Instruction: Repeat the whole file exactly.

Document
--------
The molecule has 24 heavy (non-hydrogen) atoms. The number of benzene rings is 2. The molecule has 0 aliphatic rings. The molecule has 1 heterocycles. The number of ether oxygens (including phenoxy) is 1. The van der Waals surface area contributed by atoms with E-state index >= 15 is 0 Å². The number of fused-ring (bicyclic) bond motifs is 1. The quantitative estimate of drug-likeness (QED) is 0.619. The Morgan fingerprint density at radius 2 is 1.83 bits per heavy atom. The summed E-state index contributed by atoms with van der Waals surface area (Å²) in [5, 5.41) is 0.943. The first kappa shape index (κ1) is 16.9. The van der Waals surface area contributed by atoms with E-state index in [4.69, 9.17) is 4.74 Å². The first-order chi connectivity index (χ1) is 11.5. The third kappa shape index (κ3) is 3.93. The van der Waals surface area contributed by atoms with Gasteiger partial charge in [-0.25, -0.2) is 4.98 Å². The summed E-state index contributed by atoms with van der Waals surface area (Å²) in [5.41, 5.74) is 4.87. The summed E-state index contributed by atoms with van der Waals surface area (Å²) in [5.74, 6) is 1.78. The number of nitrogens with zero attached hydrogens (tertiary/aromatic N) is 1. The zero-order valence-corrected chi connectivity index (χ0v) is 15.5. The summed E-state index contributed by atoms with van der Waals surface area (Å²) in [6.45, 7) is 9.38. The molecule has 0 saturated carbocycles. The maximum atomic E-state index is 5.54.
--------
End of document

The molecule has 24 heavy (non-hydrogen) atoms. The number of benzene rings is 2. The molecule has 0 aliphatic rings. The molecule has 1 heterocycles. The number of ether oxygens (including phenoxy) is 1. The van der Waals surface area contributed by atoms with E-state index >= 15 is 0 Å². The number of fused-ring (bicyclic) bond motifs is 1. The quantitative estimate of drug-likeness (QED) is 0.619. The Morgan fingerprint density at radius 2 is 1.83 bits per heavy atom. The summed E-state index contributed by atoms with van der Waals surface area (Å²) in [5, 5.41) is 0.943. The first kappa shape index (κ1) is 16.9. The van der Waals surface area contributed by atoms with E-state index in [4.69, 9.17) is 4.74 Å². The first-order chi connectivity index (χ1) is 11.5. The third kappa shape index (κ3) is 3.93. The van der Waals surface area contributed by atoms with Gasteiger partial charge in [-0.25, -0.2) is 4.98 Å². The summed E-state index contributed by atoms with van der Waals surface area (Å²) in [5.41, 5.74) is 4.87. The summed E-state index contributed by atoms with van der Waals surface area (Å²) in [5.74, 6) is 1.78. The number of nitrogens with zero attached hydrogens (tertiary/aromatic N) is 1. The zero-order valence-corrected chi connectivity index (χ0v) is 15.5. The summed E-state index contributed by atoms with van der Waals surface area (Å²) in [6.45, 7) is 9.38. The molecule has 0 saturated carbocycles. The maximum atomic E-state index is 5.54.